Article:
Becoming a Canadian citizen can be perceived differently depending on the observer. To some, it is the reward for years in the naturalization process. However, despite the innocuous and rather malleable nature of being Canadian, others see it as a betrayal to one’s identity and culture.
I’m an immigrant. My family moved to Canada from the Philippines when I was a young boy. I became a Canadian citizen and I grew up thinking I would live my whole life in Canada. After all, my parents worked hard to bring us there. We worked hard at becoming citizens. It’s only natural that you enjoy what you have worked hard at becoming, Canadians. Now I’m in South Korea. I’ve been here for a long while now, but I never really thought about becoming Korean. There’s more to explore there and I will come back to it, but let’s start first with the whole “becoming Canadian” experience.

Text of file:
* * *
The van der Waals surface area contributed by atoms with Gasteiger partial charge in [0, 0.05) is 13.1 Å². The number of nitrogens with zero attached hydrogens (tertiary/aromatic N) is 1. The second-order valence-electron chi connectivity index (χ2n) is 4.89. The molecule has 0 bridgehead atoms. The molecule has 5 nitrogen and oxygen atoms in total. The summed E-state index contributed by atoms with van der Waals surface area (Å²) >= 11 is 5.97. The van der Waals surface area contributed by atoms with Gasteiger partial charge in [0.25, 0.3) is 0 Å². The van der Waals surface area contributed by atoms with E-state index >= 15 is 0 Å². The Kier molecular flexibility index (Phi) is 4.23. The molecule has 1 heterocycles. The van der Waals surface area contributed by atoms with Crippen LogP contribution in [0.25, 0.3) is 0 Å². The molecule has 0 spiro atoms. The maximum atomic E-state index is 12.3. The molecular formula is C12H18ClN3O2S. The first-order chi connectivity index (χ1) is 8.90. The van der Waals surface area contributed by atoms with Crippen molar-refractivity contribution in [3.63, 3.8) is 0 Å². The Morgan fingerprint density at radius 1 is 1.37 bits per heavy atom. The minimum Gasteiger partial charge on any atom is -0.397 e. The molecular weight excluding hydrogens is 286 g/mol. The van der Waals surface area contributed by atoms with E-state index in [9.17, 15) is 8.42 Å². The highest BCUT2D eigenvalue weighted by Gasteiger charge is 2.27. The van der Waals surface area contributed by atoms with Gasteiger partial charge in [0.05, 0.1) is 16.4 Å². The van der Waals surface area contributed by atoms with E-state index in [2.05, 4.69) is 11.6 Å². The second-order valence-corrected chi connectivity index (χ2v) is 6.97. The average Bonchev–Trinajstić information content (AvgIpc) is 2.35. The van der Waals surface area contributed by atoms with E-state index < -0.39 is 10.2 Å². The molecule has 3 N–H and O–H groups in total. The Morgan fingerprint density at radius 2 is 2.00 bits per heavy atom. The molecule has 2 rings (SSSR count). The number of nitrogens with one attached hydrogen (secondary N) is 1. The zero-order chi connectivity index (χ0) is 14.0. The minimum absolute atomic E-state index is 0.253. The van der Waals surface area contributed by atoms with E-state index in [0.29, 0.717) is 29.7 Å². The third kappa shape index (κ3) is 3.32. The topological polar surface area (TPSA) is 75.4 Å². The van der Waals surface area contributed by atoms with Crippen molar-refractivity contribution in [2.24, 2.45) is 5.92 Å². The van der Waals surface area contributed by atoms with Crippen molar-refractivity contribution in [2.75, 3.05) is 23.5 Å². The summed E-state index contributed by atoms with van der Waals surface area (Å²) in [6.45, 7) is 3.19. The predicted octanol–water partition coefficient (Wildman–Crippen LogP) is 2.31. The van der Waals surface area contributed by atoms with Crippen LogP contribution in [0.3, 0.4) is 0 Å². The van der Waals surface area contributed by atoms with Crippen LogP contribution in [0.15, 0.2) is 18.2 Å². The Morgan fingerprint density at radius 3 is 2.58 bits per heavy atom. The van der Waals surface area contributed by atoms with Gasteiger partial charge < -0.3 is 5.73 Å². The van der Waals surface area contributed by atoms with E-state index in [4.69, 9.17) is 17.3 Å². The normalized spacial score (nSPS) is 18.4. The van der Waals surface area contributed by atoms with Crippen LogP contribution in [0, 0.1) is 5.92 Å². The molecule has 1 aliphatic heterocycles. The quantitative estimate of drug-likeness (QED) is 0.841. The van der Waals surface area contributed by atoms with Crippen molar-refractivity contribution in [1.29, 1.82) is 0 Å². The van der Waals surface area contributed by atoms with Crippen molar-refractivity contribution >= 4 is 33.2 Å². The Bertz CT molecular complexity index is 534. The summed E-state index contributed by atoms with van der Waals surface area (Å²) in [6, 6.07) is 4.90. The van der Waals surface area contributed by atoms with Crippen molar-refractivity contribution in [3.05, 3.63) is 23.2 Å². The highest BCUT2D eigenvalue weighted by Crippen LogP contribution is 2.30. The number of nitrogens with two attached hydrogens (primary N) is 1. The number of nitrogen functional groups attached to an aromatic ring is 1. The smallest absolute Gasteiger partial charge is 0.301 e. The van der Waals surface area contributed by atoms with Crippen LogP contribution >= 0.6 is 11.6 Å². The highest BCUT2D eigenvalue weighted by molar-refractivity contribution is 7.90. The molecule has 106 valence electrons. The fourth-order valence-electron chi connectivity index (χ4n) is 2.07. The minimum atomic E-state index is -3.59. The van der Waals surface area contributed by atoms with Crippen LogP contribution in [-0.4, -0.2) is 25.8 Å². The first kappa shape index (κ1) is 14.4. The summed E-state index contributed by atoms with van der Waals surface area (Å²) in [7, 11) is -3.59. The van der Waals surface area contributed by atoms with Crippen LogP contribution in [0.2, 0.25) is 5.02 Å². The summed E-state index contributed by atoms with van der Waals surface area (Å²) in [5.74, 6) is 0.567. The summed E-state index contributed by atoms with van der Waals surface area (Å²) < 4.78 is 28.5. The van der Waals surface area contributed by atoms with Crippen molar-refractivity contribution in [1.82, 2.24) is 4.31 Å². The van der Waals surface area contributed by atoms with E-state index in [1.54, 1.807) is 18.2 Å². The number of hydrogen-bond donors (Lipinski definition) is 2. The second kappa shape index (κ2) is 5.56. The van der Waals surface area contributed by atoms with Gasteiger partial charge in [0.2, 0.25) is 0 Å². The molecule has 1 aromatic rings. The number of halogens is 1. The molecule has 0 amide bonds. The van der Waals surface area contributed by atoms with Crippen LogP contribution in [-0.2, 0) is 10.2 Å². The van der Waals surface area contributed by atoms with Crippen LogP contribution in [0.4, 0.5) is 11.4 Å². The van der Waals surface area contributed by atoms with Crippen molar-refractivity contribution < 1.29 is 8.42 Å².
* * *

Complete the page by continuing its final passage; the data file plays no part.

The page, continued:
There’s a good argument that an immigrant to a country is more of a citizen than the one who was naturally born there. The natural-born citizen did not make a willful choice to be where he/she is. It is mere luck of the draw. An immigrant however chooses to be in that country, and in the process of becoming a citizen, they have to pass tests and work to become a contributing part of the community. In many instances, they would end up knowing more about the country’s history than the average natural-born citizen. In return, Canada gives immigrants full benefits of being a part of Canadian society. In fact, being in Winnipeg, I got to enjoy rights and privileges that even some Native people do not (There are books that could be written about this topic). This is the extent of Canada’s generous embrace to immigrants in exchange for becoming a part of the country.